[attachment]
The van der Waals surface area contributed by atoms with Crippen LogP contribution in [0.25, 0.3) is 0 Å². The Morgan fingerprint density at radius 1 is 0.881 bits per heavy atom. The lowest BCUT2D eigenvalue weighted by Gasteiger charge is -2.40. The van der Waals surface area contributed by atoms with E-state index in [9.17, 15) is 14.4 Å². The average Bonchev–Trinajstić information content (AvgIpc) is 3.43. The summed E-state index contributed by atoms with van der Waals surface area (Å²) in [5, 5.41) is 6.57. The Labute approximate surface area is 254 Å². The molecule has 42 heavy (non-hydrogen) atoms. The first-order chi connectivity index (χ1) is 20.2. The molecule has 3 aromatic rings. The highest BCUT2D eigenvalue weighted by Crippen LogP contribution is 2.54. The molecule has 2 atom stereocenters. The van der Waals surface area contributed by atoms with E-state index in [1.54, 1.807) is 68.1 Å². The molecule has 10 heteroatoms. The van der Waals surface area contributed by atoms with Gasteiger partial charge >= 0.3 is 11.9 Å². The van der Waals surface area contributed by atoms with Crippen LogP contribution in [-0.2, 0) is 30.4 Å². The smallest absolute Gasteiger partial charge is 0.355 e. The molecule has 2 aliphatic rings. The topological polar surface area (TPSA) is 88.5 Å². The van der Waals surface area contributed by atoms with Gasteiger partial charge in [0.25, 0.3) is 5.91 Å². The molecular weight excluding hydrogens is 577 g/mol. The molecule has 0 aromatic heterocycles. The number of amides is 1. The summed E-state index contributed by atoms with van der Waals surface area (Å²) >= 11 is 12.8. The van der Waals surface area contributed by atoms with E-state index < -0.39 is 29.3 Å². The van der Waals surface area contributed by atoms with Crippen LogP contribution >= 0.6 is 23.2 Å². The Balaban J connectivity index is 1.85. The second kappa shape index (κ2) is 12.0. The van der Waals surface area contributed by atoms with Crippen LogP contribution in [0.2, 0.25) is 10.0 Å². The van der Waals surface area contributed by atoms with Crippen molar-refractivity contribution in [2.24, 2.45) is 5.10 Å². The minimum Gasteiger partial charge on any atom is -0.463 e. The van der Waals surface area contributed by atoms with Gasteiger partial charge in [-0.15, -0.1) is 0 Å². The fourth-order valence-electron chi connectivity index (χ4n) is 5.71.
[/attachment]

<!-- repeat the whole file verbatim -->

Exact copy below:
The van der Waals surface area contributed by atoms with Crippen LogP contribution in [0.25, 0.3) is 0 Å². The Morgan fingerprint density at radius 1 is 0.881 bits per heavy atom. The lowest BCUT2D eigenvalue weighted by Gasteiger charge is -2.40. The van der Waals surface area contributed by atoms with E-state index in [9.17, 15) is 14.4 Å². The average Bonchev–Trinajstić information content (AvgIpc) is 3.43. The summed E-state index contributed by atoms with van der Waals surface area (Å²) in [5, 5.41) is 6.57. The Labute approximate surface area is 254 Å². The molecule has 42 heavy (non-hydrogen) atoms. The first-order chi connectivity index (χ1) is 20.2. The molecule has 3 aromatic rings. The highest BCUT2D eigenvalue weighted by Crippen LogP contribution is 2.54. The molecule has 2 atom stereocenters. The van der Waals surface area contributed by atoms with E-state index in [1.54, 1.807) is 68.1 Å². The molecule has 10 heteroatoms. The van der Waals surface area contributed by atoms with Gasteiger partial charge >= 0.3 is 11.9 Å². The van der Waals surface area contributed by atoms with Crippen LogP contribution in [-0.2, 0) is 30.4 Å². The smallest absolute Gasteiger partial charge is 0.355 e. The molecule has 2 aliphatic rings. The topological polar surface area (TPSA) is 88.5 Å². The van der Waals surface area contributed by atoms with Gasteiger partial charge in [0.25, 0.3) is 5.91 Å². The molecular weight excluding hydrogens is 577 g/mol. The molecule has 0 aromatic heterocycles. The number of amides is 1. The summed E-state index contributed by atoms with van der Waals surface area (Å²) >= 11 is 12.8. The van der Waals surface area contributed by atoms with E-state index < -0.39 is 29.3 Å². The van der Waals surface area contributed by atoms with Crippen LogP contribution >= 0.6 is 23.2 Å². The Balaban J connectivity index is 1.85. The second kappa shape index (κ2) is 12.0. The van der Waals surface area contributed by atoms with Crippen LogP contribution in [0.2, 0.25) is 10.0 Å². The van der Waals surface area contributed by atoms with Crippen molar-refractivity contribution in [2.24, 2.45) is 5.10 Å². The minimum Gasteiger partial charge on any atom is -0.463 e. The van der Waals surface area contributed by atoms with Gasteiger partial charge in [-0.15, -0.1) is 0 Å². The fourth-order valence-electron chi connectivity index (χ4n) is 5.71.